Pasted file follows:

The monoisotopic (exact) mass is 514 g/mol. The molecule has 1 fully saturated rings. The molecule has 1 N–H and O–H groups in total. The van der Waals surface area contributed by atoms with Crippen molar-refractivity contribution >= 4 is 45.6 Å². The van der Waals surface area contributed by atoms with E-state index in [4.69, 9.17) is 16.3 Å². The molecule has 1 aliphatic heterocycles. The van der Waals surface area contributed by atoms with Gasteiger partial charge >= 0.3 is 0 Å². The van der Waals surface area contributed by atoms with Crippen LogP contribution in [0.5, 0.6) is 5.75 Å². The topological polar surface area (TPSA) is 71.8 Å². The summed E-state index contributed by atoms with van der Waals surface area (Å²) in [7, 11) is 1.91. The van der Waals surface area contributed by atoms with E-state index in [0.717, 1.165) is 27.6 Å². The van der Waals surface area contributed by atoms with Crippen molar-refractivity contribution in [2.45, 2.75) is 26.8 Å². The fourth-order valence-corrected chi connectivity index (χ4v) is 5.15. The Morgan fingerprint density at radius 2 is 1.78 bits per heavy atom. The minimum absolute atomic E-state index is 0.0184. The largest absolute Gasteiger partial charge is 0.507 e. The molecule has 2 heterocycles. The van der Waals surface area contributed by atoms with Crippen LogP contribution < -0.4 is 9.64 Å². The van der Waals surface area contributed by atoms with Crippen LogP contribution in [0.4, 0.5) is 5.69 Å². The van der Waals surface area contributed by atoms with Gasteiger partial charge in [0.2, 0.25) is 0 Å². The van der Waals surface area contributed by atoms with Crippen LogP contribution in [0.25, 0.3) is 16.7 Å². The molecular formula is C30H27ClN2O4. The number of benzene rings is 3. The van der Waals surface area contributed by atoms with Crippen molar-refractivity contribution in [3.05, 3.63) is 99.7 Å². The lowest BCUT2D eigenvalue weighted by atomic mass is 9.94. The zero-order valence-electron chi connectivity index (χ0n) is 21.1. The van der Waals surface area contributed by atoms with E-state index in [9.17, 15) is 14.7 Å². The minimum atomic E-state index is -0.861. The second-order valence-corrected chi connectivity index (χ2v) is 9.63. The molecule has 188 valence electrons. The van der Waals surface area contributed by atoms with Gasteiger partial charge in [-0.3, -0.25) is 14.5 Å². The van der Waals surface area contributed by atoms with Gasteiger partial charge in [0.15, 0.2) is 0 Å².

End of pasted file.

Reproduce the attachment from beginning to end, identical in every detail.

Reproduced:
The monoisotopic (exact) mass is 514 g/mol. The molecule has 1 fully saturated rings. The molecule has 1 N–H and O–H groups in total. The van der Waals surface area contributed by atoms with Crippen molar-refractivity contribution >= 4 is 45.6 Å². The van der Waals surface area contributed by atoms with E-state index in [4.69, 9.17) is 16.3 Å². The molecule has 1 aliphatic heterocycles. The van der Waals surface area contributed by atoms with Gasteiger partial charge >= 0.3 is 0 Å². The van der Waals surface area contributed by atoms with Crippen LogP contribution in [0.5, 0.6) is 5.75 Å². The topological polar surface area (TPSA) is 71.8 Å². The summed E-state index contributed by atoms with van der Waals surface area (Å²) in [7, 11) is 1.91. The van der Waals surface area contributed by atoms with E-state index in [0.717, 1.165) is 27.6 Å². The van der Waals surface area contributed by atoms with Crippen molar-refractivity contribution in [2.45, 2.75) is 26.8 Å². The fourth-order valence-corrected chi connectivity index (χ4v) is 5.15. The Morgan fingerprint density at radius 2 is 1.78 bits per heavy atom. The minimum absolute atomic E-state index is 0.0184. The largest absolute Gasteiger partial charge is 0.507 e. The molecule has 2 heterocycles. The van der Waals surface area contributed by atoms with Crippen LogP contribution < -0.4 is 9.64 Å². The van der Waals surface area contributed by atoms with Crippen LogP contribution in [0.4, 0.5) is 5.69 Å². The van der Waals surface area contributed by atoms with Gasteiger partial charge in [0.2, 0.25) is 0 Å². The van der Waals surface area contributed by atoms with Crippen LogP contribution in [0.25, 0.3) is 16.7 Å². The molecular formula is C30H27ClN2O4. The number of benzene rings is 3. The van der Waals surface area contributed by atoms with Crippen molar-refractivity contribution in [3.05, 3.63) is 99.7 Å². The lowest BCUT2D eigenvalue weighted by atomic mass is 9.94. The zero-order valence-electron chi connectivity index (χ0n) is 21.1. The van der Waals surface area contributed by atoms with E-state index in [9.17, 15) is 14.7 Å². The minimum atomic E-state index is -0.861. The second-order valence-corrected chi connectivity index (χ2v) is 9.63. The molecule has 188 valence electrons. The van der Waals surface area contributed by atoms with Gasteiger partial charge in [-0.3, -0.25) is 14.5 Å². The van der Waals surface area contributed by atoms with Gasteiger partial charge in [0.15, 0.2) is 0 Å².